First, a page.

Thou Art the Rock – Henri Mulet
Plaint- Robert Elmore
Andrew Peters’ Organ Tour
Over fifty years have passed since Schantz organ #699 was installed in Second Presbyterian Church – Saint Louis. During the intervening decades, much has happened in the course of American organ building. The halcyon days of the post-war church building boom in the United States provided an unprecedented opportunity for organ builders to ply their craft.
It was in the midst of those fertile days when then-Director of Music, Charles Huddleston Heaton, commissioned Schantz Organ Company to craft the four-manual (keyboard) and pedal, fifty-nine rank pipe organ for Second Presbyterian Church.
Located in the gallery of the church, the organ enjoys an ideal placement for projection of sound into the nave. Like many examples of its time, the organ features functionally exposed pipework. Portions of the Great, Pedal, and Rück positiv divisions are visible as one looks toward the gallery. While clearly designed and crafted especially for this place, it is interesting to note the similarities of tonal design between this instrument and that of Christ Church Cathedral (Episcopal) also in Saint Louis. Built by the vaunted Aeolian-Skinner Organ Company of Boston, the Christ Church instrument predates the organ of Second Presbyterian by a mere three months.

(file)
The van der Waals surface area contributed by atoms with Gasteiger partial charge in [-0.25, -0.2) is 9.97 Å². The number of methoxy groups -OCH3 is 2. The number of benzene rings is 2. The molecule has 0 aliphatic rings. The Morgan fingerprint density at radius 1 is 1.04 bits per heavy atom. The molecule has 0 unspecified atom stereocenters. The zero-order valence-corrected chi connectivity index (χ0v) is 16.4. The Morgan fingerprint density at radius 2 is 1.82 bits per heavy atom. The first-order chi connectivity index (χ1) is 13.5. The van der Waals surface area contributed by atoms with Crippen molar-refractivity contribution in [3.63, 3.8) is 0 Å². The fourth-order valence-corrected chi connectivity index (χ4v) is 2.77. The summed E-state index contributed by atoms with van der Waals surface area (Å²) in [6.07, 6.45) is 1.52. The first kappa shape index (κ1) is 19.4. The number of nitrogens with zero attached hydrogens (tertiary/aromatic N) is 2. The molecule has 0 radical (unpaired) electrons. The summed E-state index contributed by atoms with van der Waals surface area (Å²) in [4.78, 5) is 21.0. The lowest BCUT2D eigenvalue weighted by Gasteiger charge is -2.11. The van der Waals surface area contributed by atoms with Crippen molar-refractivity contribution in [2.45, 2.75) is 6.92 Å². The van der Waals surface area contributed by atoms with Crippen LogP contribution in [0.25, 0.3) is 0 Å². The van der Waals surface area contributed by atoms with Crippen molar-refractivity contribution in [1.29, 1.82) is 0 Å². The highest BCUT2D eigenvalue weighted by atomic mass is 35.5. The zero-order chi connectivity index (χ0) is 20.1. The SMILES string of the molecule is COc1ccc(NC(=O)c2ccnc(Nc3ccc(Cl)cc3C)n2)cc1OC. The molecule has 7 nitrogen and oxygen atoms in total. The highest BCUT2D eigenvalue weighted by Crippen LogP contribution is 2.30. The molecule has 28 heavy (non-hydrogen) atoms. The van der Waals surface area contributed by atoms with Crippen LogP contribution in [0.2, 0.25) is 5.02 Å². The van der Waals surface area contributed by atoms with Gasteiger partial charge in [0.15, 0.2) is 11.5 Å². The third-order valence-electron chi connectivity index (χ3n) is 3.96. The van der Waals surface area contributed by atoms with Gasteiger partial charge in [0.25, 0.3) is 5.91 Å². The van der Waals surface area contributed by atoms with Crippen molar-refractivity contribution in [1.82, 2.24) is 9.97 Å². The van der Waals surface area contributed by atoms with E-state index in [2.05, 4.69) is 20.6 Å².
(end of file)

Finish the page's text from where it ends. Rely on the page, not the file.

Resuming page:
During the intervening years, the organ of Second Presbyterian Church has been updated on several occasions. In 1986, portions of the organ console’s controls were rebuilt, and the original 8’ English Horn of the Choir organ was replaced by the 8’ Trompette Harmonique. Saint Louis-based organ builder Martin Ott added twelve pipes to the organ’s 16’ Pedal Posaune – extending that stop into the 32’ register with half-length pipes.
Beginning in 2012, the church embarked on a renewal project which coincided with the remodeling/re-painting of the church sanctuary. The initial project saw the instrument’s pipework returned to the Orrville, Ohio workshop for refurbishment and regulation, while the mechanism was protected during the church renovation. Careful regulation and selective re-voicing allowed the existing pipework to ‘blossom’ to its full potential. Without negating or refuting its original tonal design, the organ now speaks with authority, conviction, and fully realizes the pipework’s potential. As part of this project, an 8’ Oboe was in-stalled in the Choir Organ – replacing the original 4’ Rohrschalmei (whose pipes were crated and saved in the organ).
In early 2015, the second portion of the renewal project was undertaken. In this project, all of the organ’s internal chest mechanisms were returned to Ohio for ‘re-leathering.’ The Schantz system for internal windchest components allows these mechanisms to be removed for renewal, without disassembling the entire instrument. Concurrently, the reservoirs or ‘bellows’ of the organ were also returned for refurbishment. Taking advantage of the time in which the organ would be out of service, the console (keydesk) was also returned for a complete refurbishment and control system upgrade.